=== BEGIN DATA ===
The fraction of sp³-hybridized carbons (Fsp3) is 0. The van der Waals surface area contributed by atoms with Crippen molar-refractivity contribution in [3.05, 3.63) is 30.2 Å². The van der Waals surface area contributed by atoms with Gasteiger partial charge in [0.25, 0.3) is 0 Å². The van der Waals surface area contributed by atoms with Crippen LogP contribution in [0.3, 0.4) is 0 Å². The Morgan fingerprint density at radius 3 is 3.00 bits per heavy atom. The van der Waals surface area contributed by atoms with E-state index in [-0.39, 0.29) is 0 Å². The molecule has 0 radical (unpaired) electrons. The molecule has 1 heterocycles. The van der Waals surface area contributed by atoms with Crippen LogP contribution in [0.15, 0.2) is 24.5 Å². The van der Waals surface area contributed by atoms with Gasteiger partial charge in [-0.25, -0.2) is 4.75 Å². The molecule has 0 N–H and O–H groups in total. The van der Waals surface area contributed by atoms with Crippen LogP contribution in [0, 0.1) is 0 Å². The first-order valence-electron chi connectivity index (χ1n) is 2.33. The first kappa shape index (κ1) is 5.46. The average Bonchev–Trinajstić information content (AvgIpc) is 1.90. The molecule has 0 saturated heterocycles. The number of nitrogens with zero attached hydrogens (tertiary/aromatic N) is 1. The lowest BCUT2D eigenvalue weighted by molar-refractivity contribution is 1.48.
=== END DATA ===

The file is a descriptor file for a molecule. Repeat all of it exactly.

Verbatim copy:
The fraction of sp³-hybridized carbons (Fsp3) is 0. The van der Waals surface area contributed by atoms with Crippen molar-refractivity contribution in [3.05, 3.63) is 30.2 Å². The van der Waals surface area contributed by atoms with Gasteiger partial charge in [0.25, 0.3) is 0 Å². The van der Waals surface area contributed by atoms with Crippen LogP contribution in [0.3, 0.4) is 0 Å². The Morgan fingerprint density at radius 3 is 3.00 bits per heavy atom. The van der Waals surface area contributed by atoms with E-state index in [-0.39, 0.29) is 0 Å². The molecule has 0 radical (unpaired) electrons. The molecule has 1 heterocycles. The van der Waals surface area contributed by atoms with Crippen LogP contribution in [0.15, 0.2) is 24.5 Å². The van der Waals surface area contributed by atoms with Gasteiger partial charge in [-0.25, -0.2) is 4.75 Å². The molecule has 0 N–H and O–H groups in total. The van der Waals surface area contributed by atoms with Crippen LogP contribution in [0, 0.1) is 0 Å². The first-order valence-electron chi connectivity index (χ1n) is 2.33. The first kappa shape index (κ1) is 5.46. The average Bonchev–Trinajstić information content (AvgIpc) is 1.90. The molecule has 0 saturated heterocycles. The number of nitrogens with zero attached hydrogens (tertiary/aromatic N) is 1. The lowest BCUT2D eigenvalue weighted by molar-refractivity contribution is 1.48.